Lung Ultrasound in the Critically Ill

Lung Ultrasound in the Critically Ill discusses the basic technique and “signatures” of lung ultrasound and explains its main clinical applications. The tools and clinical uses of the BLUE-protocol, which allows diagnosis of most cases of acute respiratory failure, are described in detail. The protocols derived from the BLUE-protocol are also included: the FALLS-protocol for diagnosis and management of acute circulatory failure, the Pink-protocol for use in ARDS, and the SESAME-protocol for use in cardiac arrest – and to the LUCI-FLR program, a means of answering clinical questions while reducing radiation exposure.

Material from: Daniel A.  Lichtenstein, LUNG ULTRASOUND IN THE CRITICALLY ILL published in 2015 by Springer reproduced with permission of SNCSC.

Author: Daniel A. Lichtenstein
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Preliminary Note on Knobology. Which Setting for the BLUE-Protocol? Which Setting for the Other Protocols (FALLS, SESAME, etc.) and Whole Body Critical Ultrasound?
Step 1: The Image Acquisition
How We Hold the Probe Basically
The Elementary Movements
The Second Hand in Critical Ultrasound
Longitudinal or Transversal Scans?
Step 2: Understanding the Composition of the Image
Artifacts: One Basis of Lung Ultrasound
Dynamics: The Other Basis of Lung Ultrasound
Step 3: Image Interpretation
Impediments to Ultrasound Examination
The Seven Requirements We Ask of an Ultrasound Machine Devoted to Critical Care – A Short Version for the Hurried Reader
A Longer Version: The Seven Requirements We Ask of an Ultrasound Machine Devoted to Critical Care
The Coupling System: A Detail?
Data Recording
How to Practically Afford a Machine in One’s ICU
Should We Share a Unit Between Several Departments?
What Solutions Are There for Institutions Already Equipped with Laptop Technologies?
Which Machines for Those Who Work Outside the Hospital and in Confined Space?
The Solution for the Future
Some Basic Points and Reminders
Appendix 1: The PUMA, Our Answer to the Traditional Laptops
Which Equipment for the BLUE- Protocol 2. The Probe
The Critical Point to Understand for Defining the “Universal Probe” in Critical Care: The Concept of the Providential (Optimal) Compromise
How to Scientifically Assess This Notion of “Domain of Interpretability”? Our High-Level Compromise Probe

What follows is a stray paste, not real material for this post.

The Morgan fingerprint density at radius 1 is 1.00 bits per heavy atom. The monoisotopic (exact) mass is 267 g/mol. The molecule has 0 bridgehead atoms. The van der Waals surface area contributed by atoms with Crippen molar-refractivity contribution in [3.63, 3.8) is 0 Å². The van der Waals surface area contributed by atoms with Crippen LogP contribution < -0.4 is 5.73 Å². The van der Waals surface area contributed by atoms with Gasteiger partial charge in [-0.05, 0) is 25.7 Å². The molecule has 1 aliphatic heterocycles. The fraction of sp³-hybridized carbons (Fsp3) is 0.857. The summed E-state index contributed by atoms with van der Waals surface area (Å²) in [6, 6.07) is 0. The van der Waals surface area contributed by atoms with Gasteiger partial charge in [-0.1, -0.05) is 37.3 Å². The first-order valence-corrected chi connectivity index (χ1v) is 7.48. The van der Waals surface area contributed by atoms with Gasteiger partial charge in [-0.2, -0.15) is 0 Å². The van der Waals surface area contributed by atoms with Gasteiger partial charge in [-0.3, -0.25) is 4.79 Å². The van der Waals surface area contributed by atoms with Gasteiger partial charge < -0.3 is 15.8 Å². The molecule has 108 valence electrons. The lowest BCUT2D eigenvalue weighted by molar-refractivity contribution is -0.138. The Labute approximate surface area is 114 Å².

Why Is Our Microconvex Probe Universal
The Strong Points of Having One Unique Probe
By the Way, Our Probe: Which Frequency?
The Usual Probes of the Laptop Machines
Some Doctors Prefer to Swap the Probes for Each Application, and Not Use the Universal Probe. Why?
Pericardial Tamponade: Time for a Nice Paradox, Just One Illustration of What is “Holistic Ultrasound”
What to Say to Those Who Still Have Only the Three Usual Probes?
An Unexpected (Temporary) Solution?
Important Notes Used as Conclusion
Disinfection of the Unit: Not a Futile Step
When Is It Time to Perform an Ultrasound Examination
Since When Do We Perform These Whole-Body Ultrasound Examinations: Some Historical Perspectives
Anecdotal Notes
Development of the First Principle: A Simple Method
Development of the Second Principle: Understanding the Air-Fluid Ratio and Respecting the Sky- Earth Axis
The Third Principle: Locating the Lung and Defining Areas of Investigation
The Fourth Principle: Defining the Pleural Line
The Fifth Principle: Dealing with the Artifact Which Defines the Normal Lung, the A-Line
The Sixth Principle: Defining the Dynamic Characteristic of the Normal Lung, Lung Sliding
Development of the Seventh Principle: Acute Disorders Have Superficial, and Extensive, Location
The Concept of the BLUE-Hands
Lung Zones, Their Relevance in the BLUE-Protocol, Their Combination with the Sky-Earth Axis for Defining Stages of Investigation
Some Technical Points for Making Lung Ultrasound an Easier Discipline
Standardization of a Lung Examination: The BLUE-Point
Standardization of a Lung Examination: The Upper BLUE-Point
Standardization of a Lung Examination: The Lower BLUE-Point
The PLAPS-Point
Location of the Lung in Challenging Patients
Other Points? The Case of the Patient in the Prone Position
BLUE-Points and Clinical Information
Aside Note More Devoted to Pulmonologists
Philosophy of the BLUE-Points: Can the Users Do Without?
1. The pleural line
2. The A-line
3. Lung sliding
4–7. The quad sign, sinusoid sign, shred sign, and tissue-like sign
8. Lung rockets
9. Abolished lung sliding
10. The lung point
Other Signs
The Pleural Line: The Basis
Pleural Line and the Bat Sign
Variant of the Bat Sign
Subcutaneous Emphysema: The Mocelin Variant
Standardizing Lung Ultrasound: Merlin’s Space
Standardizing Lung Ultrasound: Keye’s Space
Standardizing Lung Ultrasound: The M-Mode-Merlin’s Space
The Artifact Which Defines the Normal Lung Surface: The A-line
Other Artifacts
Some History

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